Bike Tour 2022 – Butler, Missouri to Fort Scott, Kansas

The Days Inn was pretty good but I knew it would disappoint eventually. The continental breakfast was on a par with the Hermann Motel’s. Stale cereal. A non functioning toaster. Old, bruised fruit.

I ate what I could. The smart move would have been to go to a diner for something substantial but did I do that? Noooo.

I went to a gas station and bought a couple of snacks figuring I’d get something more substantial during my ride. Didn’t I do this exact same screw up a couple of days ago?

I followed Google maps once again and it once again put me on unpaved roads, this time for at least 25 miles. Must not kill.

Western Missouri has plenty of challenging hills so, of course, my front derailer didn’t want to shift into my granny gear. I think it might be a lubrication issue. Failing that it could just be cable stretching. I’ll deal with it soon.

I’m in cow and horsey country. Also saw a few goats and chickens. And was chased by some dogs.

I crossed into Kansas without the coveted Welcome sign. I wasn’t complaining though since the road went from dirt to asphalt.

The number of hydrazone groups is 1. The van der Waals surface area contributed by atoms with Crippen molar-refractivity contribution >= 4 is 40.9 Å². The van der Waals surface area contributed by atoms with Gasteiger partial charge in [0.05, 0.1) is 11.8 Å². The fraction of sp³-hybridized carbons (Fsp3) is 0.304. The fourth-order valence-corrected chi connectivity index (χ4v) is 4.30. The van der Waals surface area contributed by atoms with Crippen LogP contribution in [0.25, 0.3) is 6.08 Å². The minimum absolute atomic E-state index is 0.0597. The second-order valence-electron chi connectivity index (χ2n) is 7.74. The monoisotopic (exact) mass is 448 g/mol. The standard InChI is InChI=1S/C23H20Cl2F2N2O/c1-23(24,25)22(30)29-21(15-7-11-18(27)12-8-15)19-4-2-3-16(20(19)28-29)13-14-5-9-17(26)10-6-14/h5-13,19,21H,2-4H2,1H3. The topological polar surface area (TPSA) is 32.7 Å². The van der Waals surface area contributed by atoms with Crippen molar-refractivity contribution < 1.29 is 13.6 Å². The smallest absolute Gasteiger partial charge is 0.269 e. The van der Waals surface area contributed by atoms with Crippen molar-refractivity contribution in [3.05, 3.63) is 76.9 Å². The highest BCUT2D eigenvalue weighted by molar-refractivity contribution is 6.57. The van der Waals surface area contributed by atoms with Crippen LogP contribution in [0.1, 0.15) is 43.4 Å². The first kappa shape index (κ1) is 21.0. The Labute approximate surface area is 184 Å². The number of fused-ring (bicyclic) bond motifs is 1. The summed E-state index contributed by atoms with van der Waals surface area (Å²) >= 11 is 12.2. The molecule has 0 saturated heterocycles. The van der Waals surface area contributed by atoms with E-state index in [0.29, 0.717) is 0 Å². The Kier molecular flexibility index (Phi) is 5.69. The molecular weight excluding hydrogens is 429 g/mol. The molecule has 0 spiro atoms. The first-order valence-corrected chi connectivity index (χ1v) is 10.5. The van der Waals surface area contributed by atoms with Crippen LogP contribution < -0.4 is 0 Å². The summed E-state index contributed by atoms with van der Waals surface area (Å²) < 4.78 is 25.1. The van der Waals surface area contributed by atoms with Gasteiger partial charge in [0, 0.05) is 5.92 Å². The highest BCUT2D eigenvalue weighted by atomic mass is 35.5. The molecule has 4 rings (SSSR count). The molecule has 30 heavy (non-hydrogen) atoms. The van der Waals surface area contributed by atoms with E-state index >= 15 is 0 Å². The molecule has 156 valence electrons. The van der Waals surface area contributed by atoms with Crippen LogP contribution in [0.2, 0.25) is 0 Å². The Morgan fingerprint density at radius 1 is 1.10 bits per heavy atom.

This area has a large Amish population. I saw a teenage boy in suspenders wearing a straw hat riding a horse. A couple – older man with long white beard, younger woman wearing a bonnet – in the town of Prescott said hello. I asked a teenage girl for directions to food and she sent me to the gas station near the highway.

I finally tried Hunt Brothers Pizza, a ubiquitous offering in gas station food stores throughout the Midwest. I can confirm that it is edible. I followed the pizza with an ice cream sandwich.

The best part about my gas station experience is that it got me away from Google’s route. I road 1/4 mile west, turned left onto an old paved highway and rode rollers all the way to Fort Scott. Along the way I met a northbound cycle tourist who was heading to North Dakota then somehow to California. We chatted for a bit. I bragged about The Mule’s mileage and age, purchased in 1991. He counters with the fact that his Trek was a 1982 model. Bikes last a long time!